Acid-labile human leukocyte interferon in homosexual men with Kaposi’s sarcoma and lymphadenopathy. The Journal of infectious diseases, {J-Infect-Dis}, Oct 1982, vol. 146, no. 4, p. 451-9, ISSN: 0022-1899.


Some immunologic parameters in homosexual patients with Kaposi’s sarcoma (KS) or unexplained lymphadenopathy resemble findings in patients with autoimmune diseases such as systemic lupus erythematosus (SLE). Many patients with SLE have an unusual acid-labile form of human leukocyte interferon (HuIFN-alpha) in their serum. Sera from 91 homosexual men were tested for the presence of HuIFN. Of 27 patients with KS, 17 had significant titers of HuIFN in their serum. Ten of 35 patients with lymphadenopathy and three of four patients with other clinical symptoms also had circulating HuIFN. In contrast, only two of 25 apparently healthy subjects had serum HuIFN. All 32 samples of Hu IFN had antiviral activity on bovine cells, a characteristic of HuIFN-alpha, and all of 14 representative samples tested were neutralized by antibody to HuIFN-alpha. In addition, the HuIFN-alpha in six of eight representative patients was inactivated at pH 2 and therefore appears to be similar to the HuIFN-alpha found in patients with SLE. These findings suggest that an autoimmune disorder may underly lymphadenopathy and KS in homosexual men.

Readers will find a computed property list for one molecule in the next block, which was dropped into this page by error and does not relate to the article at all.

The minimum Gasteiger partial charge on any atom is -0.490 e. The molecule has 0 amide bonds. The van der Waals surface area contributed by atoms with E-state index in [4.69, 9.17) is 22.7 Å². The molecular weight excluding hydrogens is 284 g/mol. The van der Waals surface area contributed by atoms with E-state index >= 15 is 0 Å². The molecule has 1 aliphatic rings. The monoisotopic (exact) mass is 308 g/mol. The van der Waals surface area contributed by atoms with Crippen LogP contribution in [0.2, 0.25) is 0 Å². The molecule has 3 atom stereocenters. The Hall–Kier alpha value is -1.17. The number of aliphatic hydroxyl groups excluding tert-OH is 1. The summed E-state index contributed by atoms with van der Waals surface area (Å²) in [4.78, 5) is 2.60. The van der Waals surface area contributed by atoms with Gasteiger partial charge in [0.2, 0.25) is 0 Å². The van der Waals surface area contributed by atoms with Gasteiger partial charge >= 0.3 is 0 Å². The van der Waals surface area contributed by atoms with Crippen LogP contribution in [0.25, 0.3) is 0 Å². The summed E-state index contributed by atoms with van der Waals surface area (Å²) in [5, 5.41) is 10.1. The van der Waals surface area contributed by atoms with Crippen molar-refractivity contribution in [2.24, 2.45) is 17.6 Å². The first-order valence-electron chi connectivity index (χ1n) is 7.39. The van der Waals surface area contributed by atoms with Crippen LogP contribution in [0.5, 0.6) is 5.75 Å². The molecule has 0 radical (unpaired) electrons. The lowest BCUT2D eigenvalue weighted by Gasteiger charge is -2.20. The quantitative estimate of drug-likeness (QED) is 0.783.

[3] Marroni M., Gresele P., Landonio A. et al. Interferon-alpha is effective in the treatment of HIV-1-related, severe, zidovudine resistant thrombocytopenia. A prospective, placebo-controlled, double-blind trial. Ann Intern Med 1994; 121(6): 423–429.

Skillman D. R., Malone J. L., Decker C. F. et al. Phase I trial of interferon alfa-n3 in early-stage human immunodeficiency virus type 1 disease: evidence for drug safety, tolerance, and antiviral activity. J Infect Dis 1996; 173(5): 1107–1114.